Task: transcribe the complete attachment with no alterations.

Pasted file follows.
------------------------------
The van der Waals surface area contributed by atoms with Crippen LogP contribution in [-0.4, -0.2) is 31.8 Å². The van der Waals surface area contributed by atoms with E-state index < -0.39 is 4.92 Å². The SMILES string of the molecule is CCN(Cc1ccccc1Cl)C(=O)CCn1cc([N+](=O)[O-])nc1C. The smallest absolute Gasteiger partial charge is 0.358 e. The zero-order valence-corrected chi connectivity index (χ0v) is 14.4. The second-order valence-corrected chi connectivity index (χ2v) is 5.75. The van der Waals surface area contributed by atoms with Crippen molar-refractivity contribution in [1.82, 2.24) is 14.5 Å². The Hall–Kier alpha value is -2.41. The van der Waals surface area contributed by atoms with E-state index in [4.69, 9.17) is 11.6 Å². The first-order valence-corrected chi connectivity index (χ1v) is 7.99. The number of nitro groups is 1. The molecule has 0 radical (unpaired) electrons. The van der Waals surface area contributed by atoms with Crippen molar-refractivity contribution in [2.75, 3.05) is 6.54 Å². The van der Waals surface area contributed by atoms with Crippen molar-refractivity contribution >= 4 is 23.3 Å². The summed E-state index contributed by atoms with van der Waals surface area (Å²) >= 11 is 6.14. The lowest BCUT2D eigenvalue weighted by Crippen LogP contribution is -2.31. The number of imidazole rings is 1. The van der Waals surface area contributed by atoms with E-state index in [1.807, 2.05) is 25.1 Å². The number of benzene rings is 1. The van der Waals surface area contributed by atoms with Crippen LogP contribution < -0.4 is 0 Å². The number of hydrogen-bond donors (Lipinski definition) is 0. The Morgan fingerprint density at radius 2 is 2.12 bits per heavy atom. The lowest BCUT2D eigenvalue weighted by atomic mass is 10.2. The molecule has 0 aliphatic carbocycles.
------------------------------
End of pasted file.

The van der Waals surface area contributed by atoms with Crippen LogP contribution in [-0.4, -0.2) is 31.8 Å². The van der Waals surface area contributed by atoms with E-state index < -0.39 is 4.92 Å². The SMILES string of the molecule is CCN(Cc1ccccc1Cl)C(=O)CCn1cc([N+](=O)[O-])nc1C. The smallest absolute Gasteiger partial charge is 0.358 e. The zero-order valence-corrected chi connectivity index (χ0v) is 14.4. The second-order valence-corrected chi connectivity index (χ2v) is 5.75. The van der Waals surface area contributed by atoms with Crippen molar-refractivity contribution in [1.82, 2.24) is 14.5 Å². The Hall–Kier alpha value is -2.41. The van der Waals surface area contributed by atoms with E-state index in [4.69, 9.17) is 11.6 Å². The first-order valence-corrected chi connectivity index (χ1v) is 7.99. The number of nitro groups is 1. The molecule has 0 radical (unpaired) electrons. The van der Waals surface area contributed by atoms with Crippen molar-refractivity contribution in [2.75, 3.05) is 6.54 Å². The van der Waals surface area contributed by atoms with Crippen molar-refractivity contribution >= 4 is 23.3 Å². The summed E-state index contributed by atoms with van der Waals surface area (Å²) >= 11 is 6.14. The lowest BCUT2D eigenvalue weighted by Crippen LogP contribution is -2.31. The number of imidazole rings is 1. The van der Waals surface area contributed by atoms with E-state index in [1.807, 2.05) is 25.1 Å². The number of benzene rings is 1. The van der Waals surface area contributed by atoms with Crippen LogP contribution < -0.4 is 0 Å². The number of hydrogen-bond donors (Lipinski definition) is 0. The Morgan fingerprint density at radius 2 is 2.12 bits per heavy atom. The lowest BCUT2D eigenvalue weighted by atomic mass is 10.2. The molecule has 0 aliphatic carbocycles.